In addition to the development of the relational database model, two technologies led to the rapid growth of what are now called client/server database systems. The first important technology was the personal computer. Inexpensive, easy-to-use applications such as Lotus 1-2-3 and Word Perfect enabled employees (and home computer users) to create documents and manage data quickly and accurately. Users became accustomed to continually upgrading systems because the rate of change was so rapid, even as the price of the more advanced systems continued to fall.

The second important technology was the local area network (LAN) and its integration into offices across the world. Although users were accustomed to terminal connections to a corporate mainframe, now word processing files could be stored locally within an office and accessed from any computer attached to the network. After the Apple Macintosh introduced a friendly graphical user interface, computers were not only inexpensive and powerful but also easy to use. In addition, they could be accessed from remote sites, and large amounts of data could be off-loaded to departmental data servers.

During this time of rapid change and advancement, a new type of system appeared. Called client/server development because processing is split between client computers and a database server, this new breed of application was a radical change from mainframe-based application programming. Among the many advantages of this type of architecture are

  • Reduced maintenance costs

  • Reduced network load (processing occurs on database server or client computer)

  • Multiple operating systems that can interoperate as long as they share a common network protocol

  • Improved data integrity owing to centralized data location

In Implementing Client/Server Computing, Bernard H. Boar defines client/server computing as follows:

Client/server computing is a processing model in which a single application is partitioned between multiple processors (front-end and back-end) and the processors cooperate (transparent to the end user) to complete the processing as a single unified task. Implementing Client/Server Computing A client/server bond product ties the processors together to provide a single system image (illusion). Shareable resources are positioned as requestor clients that access authorized services. The architecture is endlessly recursive; in turn, servers can become clients and request services of other servers on the network, and so on and so on.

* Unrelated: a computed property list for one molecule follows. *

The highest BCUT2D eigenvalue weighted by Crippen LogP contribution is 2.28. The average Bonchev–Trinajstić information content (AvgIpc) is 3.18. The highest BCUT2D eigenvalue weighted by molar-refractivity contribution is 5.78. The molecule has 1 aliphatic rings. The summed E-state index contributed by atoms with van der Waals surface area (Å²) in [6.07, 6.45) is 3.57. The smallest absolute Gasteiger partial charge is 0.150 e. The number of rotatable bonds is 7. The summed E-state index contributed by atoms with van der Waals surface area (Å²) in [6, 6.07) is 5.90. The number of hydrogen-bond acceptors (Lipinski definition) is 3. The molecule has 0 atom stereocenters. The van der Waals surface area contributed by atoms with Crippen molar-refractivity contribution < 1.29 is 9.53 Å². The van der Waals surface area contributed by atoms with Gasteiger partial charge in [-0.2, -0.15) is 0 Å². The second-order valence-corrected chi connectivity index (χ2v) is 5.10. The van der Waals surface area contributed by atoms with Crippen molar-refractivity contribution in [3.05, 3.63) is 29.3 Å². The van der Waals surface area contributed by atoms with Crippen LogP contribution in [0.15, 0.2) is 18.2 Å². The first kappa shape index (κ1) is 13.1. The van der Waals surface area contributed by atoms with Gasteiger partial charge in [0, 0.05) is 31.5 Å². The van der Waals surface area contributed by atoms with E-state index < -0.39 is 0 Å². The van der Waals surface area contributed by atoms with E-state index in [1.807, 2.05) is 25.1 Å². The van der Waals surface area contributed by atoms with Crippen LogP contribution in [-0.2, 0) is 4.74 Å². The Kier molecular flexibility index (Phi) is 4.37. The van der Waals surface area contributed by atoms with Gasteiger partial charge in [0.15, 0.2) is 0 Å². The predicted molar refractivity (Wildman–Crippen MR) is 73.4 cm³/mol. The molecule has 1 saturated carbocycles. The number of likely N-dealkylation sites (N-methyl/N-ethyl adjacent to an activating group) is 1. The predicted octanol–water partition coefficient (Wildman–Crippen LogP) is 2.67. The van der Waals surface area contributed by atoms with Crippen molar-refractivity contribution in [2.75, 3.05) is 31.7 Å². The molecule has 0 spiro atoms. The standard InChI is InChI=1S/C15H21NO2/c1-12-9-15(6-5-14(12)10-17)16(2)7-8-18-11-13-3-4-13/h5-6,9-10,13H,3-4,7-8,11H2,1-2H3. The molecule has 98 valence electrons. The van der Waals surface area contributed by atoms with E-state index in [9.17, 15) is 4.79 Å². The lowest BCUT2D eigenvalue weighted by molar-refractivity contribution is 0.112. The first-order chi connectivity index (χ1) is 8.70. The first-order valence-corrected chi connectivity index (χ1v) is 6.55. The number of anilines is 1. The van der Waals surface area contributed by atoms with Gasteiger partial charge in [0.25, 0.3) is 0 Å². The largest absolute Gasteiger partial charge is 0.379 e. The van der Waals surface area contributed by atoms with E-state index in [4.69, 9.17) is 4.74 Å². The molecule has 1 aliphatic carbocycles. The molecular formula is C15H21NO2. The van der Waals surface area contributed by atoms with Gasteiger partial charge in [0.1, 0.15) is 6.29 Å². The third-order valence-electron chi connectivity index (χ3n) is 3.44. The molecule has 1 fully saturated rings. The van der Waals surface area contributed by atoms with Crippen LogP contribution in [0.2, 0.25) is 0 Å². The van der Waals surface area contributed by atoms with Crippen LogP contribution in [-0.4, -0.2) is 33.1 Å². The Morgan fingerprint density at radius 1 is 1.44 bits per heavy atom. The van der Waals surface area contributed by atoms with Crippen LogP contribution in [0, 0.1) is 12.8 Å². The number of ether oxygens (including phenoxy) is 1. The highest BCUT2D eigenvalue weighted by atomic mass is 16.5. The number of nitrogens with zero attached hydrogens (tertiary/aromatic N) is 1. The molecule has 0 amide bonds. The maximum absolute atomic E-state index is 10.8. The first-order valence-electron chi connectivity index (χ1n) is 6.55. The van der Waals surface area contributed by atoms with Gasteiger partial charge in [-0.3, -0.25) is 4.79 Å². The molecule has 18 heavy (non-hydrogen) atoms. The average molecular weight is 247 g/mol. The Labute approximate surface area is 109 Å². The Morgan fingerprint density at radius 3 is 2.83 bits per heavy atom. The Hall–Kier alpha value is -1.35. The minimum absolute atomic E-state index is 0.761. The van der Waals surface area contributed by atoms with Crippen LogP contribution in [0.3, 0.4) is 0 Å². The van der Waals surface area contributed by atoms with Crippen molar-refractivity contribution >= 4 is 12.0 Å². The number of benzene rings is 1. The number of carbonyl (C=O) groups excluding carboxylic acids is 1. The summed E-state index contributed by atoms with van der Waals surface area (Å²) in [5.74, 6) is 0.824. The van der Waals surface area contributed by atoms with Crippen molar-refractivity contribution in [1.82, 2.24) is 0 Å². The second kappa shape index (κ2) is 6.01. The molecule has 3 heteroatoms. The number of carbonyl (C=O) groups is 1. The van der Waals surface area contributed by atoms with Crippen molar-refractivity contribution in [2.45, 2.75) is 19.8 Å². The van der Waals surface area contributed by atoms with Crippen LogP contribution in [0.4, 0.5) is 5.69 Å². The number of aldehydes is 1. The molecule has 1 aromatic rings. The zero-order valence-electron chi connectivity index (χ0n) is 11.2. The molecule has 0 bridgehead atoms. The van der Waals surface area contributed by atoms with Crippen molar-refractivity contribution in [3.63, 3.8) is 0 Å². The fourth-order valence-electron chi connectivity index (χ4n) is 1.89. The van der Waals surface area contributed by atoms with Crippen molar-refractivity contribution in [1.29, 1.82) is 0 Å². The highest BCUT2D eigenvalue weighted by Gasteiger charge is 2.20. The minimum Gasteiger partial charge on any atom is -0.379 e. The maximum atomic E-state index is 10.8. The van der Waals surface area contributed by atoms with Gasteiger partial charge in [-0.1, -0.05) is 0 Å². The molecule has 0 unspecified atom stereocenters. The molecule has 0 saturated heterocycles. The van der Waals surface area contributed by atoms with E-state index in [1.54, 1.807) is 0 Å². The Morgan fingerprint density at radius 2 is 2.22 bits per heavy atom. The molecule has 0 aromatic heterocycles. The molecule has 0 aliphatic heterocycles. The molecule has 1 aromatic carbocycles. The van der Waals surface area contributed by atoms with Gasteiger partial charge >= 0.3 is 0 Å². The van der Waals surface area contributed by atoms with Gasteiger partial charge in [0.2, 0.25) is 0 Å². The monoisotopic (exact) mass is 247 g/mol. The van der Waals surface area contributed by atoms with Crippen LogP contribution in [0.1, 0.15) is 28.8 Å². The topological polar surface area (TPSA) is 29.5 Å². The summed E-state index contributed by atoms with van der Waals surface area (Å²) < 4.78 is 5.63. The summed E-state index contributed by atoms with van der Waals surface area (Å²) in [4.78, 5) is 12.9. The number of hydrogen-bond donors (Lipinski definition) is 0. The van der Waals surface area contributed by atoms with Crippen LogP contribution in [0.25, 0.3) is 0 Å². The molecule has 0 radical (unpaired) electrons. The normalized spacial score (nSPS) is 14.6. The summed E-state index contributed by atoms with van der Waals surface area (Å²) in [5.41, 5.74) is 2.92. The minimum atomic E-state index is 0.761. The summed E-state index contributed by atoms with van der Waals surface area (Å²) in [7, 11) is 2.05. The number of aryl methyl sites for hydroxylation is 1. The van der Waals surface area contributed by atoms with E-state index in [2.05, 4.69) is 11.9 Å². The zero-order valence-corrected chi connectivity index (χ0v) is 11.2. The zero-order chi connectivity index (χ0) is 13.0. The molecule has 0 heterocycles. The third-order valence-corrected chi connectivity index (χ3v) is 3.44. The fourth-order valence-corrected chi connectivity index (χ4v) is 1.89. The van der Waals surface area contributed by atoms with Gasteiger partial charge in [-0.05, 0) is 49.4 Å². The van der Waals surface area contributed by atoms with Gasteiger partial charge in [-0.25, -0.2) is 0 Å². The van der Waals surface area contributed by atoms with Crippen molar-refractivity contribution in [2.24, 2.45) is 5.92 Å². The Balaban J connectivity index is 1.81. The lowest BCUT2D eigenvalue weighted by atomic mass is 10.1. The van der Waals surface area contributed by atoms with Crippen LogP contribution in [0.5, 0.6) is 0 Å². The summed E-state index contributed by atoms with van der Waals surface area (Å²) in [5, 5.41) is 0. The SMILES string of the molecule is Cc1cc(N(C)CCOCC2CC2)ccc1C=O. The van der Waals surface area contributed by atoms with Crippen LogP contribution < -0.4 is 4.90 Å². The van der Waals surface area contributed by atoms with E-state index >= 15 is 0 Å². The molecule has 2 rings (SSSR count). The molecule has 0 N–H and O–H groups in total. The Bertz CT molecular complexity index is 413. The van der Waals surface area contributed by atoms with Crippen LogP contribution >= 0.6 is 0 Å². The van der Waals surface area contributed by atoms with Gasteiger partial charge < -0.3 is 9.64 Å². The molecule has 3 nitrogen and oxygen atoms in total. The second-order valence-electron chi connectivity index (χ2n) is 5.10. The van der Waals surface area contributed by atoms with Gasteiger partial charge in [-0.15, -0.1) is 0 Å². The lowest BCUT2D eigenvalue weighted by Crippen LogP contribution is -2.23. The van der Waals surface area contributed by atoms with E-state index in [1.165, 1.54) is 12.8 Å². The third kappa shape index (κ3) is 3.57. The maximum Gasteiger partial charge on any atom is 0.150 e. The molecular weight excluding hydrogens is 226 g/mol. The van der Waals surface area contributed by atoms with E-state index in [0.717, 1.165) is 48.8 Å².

This type of application development requires an entirely new set of programming skills. User interface programming is now written for graphical user interfaces, whether it be MS Windows, IBM OS/2, Apple Macintosh, or the UNIX X-Window system. Using SQL and a network connection, the application can interface to a database residing on a remote server. The increased power of personal computer hardware enables critical database information to be stored on a relatively inexpensive standalone server. In addition, this server can be replaced later with little or no change to the client applications.

A Cross-Product Language

You can apply the basic concepts introduced in this book in many environments--for example, Microsoft Access running on a single-user Windows application or SQL Server running with 100 user connections. One of SQL\'s greatest benefits is that it is truly a cross-platform language and a cross-product language. Because it is also what programmers refer to as a high-level or fourth-generation language (4GL), a large amount of work can be donehigher-level language 4GL (fourth-generation) language fourth-generation (4GL) language in fewer lines of code.

Early Implementations

Oracle Corporation released the first commercial RDBMS that used SQL. Although the original versions were developed for VAX/VMS systems, Oracle was one of the first vendors to release a DOS version of its RDBMS. (Oracle is now available on more than 70 platforms.) In the mid-1980s Sybase released its RDBMS, SQL Server. With client libraries for database access, support for stored procedures (discussed on Day 14, "Dynamic Uses of SQL"), and interoperability with various networks, SQL Server became a successful product, particularly in client/server environments. One of the strongest points for both of theseSQL Server powerful database systems is their scalability across platforms. C language code (combined with SQL) written for Oracle on a PC is virtually identical to its counterpart written for an Oracle database running on a VAX system.

SQL and Client/Server Application Development

The common thread that runs throughout client/server application development is the use client/server computing of SQL and relational databases. Also, using this database technology in a single-user business application positions the application for future growth.

An Overview of SQL

SQL is the de facto standard language used to manipulate and retrieve data from these relational databases. SQL enables a programmer or database administrator to do the following:

  • Modify a database\'s structure

  • Change system security settings

  • Add user permissions on databases or tables

  • Query a database for information

  • Update the contents of a database